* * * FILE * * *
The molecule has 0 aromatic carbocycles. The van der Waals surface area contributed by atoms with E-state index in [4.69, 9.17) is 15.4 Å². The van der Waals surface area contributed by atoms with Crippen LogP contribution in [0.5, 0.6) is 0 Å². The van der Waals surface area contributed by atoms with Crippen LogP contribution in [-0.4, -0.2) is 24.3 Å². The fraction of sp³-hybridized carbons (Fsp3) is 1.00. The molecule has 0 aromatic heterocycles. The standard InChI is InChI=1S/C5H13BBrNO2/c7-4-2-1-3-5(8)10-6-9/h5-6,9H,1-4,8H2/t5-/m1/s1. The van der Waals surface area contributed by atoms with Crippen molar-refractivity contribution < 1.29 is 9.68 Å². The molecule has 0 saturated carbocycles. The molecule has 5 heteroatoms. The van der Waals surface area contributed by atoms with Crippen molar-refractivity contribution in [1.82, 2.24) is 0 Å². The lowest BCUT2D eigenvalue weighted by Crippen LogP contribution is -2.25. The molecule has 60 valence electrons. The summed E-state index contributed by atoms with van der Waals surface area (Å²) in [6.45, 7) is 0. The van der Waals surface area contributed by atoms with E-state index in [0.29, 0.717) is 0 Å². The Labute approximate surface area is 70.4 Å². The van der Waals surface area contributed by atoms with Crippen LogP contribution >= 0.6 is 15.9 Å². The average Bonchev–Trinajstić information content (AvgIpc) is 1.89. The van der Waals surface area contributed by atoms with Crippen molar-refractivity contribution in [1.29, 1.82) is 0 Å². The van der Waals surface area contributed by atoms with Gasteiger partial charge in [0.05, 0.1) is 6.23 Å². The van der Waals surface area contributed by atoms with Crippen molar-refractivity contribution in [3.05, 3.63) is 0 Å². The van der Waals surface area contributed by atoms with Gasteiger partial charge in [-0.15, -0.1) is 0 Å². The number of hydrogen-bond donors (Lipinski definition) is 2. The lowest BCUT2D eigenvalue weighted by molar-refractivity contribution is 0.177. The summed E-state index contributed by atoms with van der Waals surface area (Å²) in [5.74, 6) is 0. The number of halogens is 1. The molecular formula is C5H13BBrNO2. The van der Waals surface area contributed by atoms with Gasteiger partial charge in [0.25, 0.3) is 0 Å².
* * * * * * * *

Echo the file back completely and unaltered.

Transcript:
The molecule has 0 aromatic carbocycles. The van der Waals surface area contributed by atoms with E-state index in [4.69, 9.17) is 15.4 Å². The van der Waals surface area contributed by atoms with Crippen LogP contribution in [0.5, 0.6) is 0 Å². The van der Waals surface area contributed by atoms with Crippen LogP contribution in [-0.4, -0.2) is 24.3 Å². The fraction of sp³-hybridized carbons (Fsp3) is 1.00. The molecule has 0 aromatic heterocycles. The standard InChI is InChI=1S/C5H13BBrNO2/c7-4-2-1-3-5(8)10-6-9/h5-6,9H,1-4,8H2/t5-/m1/s1. The van der Waals surface area contributed by atoms with Crippen molar-refractivity contribution < 1.29 is 9.68 Å². The molecule has 0 saturated carbocycles. The molecule has 5 heteroatoms. The van der Waals surface area contributed by atoms with Crippen molar-refractivity contribution in [1.82, 2.24) is 0 Å². The lowest BCUT2D eigenvalue weighted by Crippen LogP contribution is -2.25. The molecule has 60 valence electrons. The summed E-state index contributed by atoms with van der Waals surface area (Å²) in [6.45, 7) is 0. The van der Waals surface area contributed by atoms with E-state index in [0.29, 0.717) is 0 Å². The Labute approximate surface area is 70.4 Å². The van der Waals surface area contributed by atoms with Crippen LogP contribution >= 0.6 is 15.9 Å². The average Bonchev–Trinajstić information content (AvgIpc) is 1.89. The van der Waals surface area contributed by atoms with Crippen molar-refractivity contribution in [1.29, 1.82) is 0 Å². The van der Waals surface area contributed by atoms with Gasteiger partial charge in [0.05, 0.1) is 6.23 Å². The van der Waals surface area contributed by atoms with Crippen molar-refractivity contribution in [3.05, 3.63) is 0 Å². The van der Waals surface area contributed by atoms with Gasteiger partial charge in [-0.15, -0.1) is 0 Å². The number of hydrogen-bond donors (Lipinski definition) is 2. The lowest BCUT2D eigenvalue weighted by molar-refractivity contribution is 0.177. The summed E-state index contributed by atoms with van der Waals surface area (Å²) in [5.74, 6) is 0. The number of halogens is 1. The molecular formula is C5H13BBrNO2. The van der Waals surface area contributed by atoms with Gasteiger partial charge in [0.25, 0.3) is 0 Å².